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The financial outcome of traumatic brain injury: a single centre study.

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Laing, Rodney J 
Hutchinson, Peter J 


OBJECTIVES: Severe traumatic brain injury (TBI) is a potentially devastating insult to the brain with high rates of fatality and neurological deficits. TBI can result in substantial costs to the centre providing care. We sought to present the experience of a Major Trauma Centre (MTC) and ascertain the financial implications of this healthcare provision, in particular detailed costs, reimbursement and the surplus or deficit accrued by the centre. DESIGN: All cranial non-elective neurosurgical admissions with a TBI over 4.5 months (26 October 2014 to 15 March 2015) were analysed retrospectively, excluding cases of chronic subdural haematoma, at an MTC in England. Demographic data were collected alongside detailed cost and income data. RESULTS: Ninety four patients were identified. The majority of patients presented with more than one diagnosis of cranial trauma. Average length of stay was 18.8 ± 21.6 days. Total deficits as a result of treating this cohort amounted to £558,034. There was a significant association between (i) more complex presentations and (ii) a longer length of stay and the deficit accrued by the centre. The major drivers of the financial outcome were costs associated with wards, medical staffing and overheads. CONCLUSION: There was a substantial deficit accrued as a result of the management of patients with TBI at an MTC. The more complex the presentation, extensive the intervention, and lengthy the stay, the greater the deficit accrued by the centre. The current tariff payment system is not effectively reflecting the severity of injury or intensity of management of patients with TBI.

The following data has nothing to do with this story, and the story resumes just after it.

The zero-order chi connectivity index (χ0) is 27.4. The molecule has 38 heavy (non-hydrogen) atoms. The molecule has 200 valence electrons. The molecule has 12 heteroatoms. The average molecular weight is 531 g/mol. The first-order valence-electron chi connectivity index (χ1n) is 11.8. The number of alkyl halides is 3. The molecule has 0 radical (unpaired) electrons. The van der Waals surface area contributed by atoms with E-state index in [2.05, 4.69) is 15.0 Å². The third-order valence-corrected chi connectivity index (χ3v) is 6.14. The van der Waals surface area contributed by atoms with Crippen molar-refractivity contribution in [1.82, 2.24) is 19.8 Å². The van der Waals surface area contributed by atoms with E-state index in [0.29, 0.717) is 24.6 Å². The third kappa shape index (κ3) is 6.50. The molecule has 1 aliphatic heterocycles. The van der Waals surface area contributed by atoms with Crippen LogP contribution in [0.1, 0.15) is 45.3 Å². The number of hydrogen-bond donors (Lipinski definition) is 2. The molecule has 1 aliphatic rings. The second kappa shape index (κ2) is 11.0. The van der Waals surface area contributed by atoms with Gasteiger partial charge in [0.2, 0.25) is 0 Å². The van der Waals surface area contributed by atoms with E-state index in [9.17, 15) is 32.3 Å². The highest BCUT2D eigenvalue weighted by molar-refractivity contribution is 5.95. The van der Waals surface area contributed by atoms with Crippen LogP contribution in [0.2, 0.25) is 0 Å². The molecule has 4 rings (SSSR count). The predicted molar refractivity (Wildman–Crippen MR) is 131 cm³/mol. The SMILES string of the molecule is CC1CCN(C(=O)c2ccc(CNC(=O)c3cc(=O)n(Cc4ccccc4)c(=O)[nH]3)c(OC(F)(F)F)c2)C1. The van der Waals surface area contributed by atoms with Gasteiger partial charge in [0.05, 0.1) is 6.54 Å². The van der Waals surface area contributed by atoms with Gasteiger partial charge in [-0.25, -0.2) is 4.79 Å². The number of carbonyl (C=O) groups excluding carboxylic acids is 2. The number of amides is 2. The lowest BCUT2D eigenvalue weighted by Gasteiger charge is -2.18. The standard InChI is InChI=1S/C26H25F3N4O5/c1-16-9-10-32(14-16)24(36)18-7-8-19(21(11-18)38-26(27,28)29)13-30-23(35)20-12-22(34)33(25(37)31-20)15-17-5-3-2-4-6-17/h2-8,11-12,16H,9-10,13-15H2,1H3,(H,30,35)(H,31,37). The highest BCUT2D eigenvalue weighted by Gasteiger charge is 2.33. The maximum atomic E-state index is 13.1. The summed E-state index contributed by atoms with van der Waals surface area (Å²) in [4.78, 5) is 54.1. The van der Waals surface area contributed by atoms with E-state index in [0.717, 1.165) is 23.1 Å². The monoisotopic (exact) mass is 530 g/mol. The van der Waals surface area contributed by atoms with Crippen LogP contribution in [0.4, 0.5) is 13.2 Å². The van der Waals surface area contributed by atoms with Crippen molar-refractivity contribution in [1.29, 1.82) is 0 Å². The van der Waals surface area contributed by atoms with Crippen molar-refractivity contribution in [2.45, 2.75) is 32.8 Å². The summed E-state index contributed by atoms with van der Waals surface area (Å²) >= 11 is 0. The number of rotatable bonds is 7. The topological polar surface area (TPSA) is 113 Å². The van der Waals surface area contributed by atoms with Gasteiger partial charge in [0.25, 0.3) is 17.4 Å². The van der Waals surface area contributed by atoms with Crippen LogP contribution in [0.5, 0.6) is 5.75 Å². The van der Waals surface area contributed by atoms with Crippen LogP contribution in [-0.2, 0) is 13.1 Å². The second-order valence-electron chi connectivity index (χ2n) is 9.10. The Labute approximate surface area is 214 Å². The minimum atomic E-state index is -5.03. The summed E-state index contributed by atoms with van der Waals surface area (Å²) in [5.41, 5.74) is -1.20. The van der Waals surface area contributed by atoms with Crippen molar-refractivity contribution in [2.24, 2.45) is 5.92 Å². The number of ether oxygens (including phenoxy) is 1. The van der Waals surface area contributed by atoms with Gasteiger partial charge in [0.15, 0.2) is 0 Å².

Traumatic brain injury, cost-analysis, costs, service improvement, tariffs, Adult, Brain Injuries, Traumatic, Cohort Studies, Cost Savings, Costs and Cost Analysis, England, Female, Hospitalization, Humans, Length of Stay, Male, Neurosurgical Procedures, Retrospective Studies, Trauma Centers

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Br J Neurosurg

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Informa UK Limited
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PJH is supported by a NIHR Research Professorship and the NIHR Cambridge Biomedical Research Centre.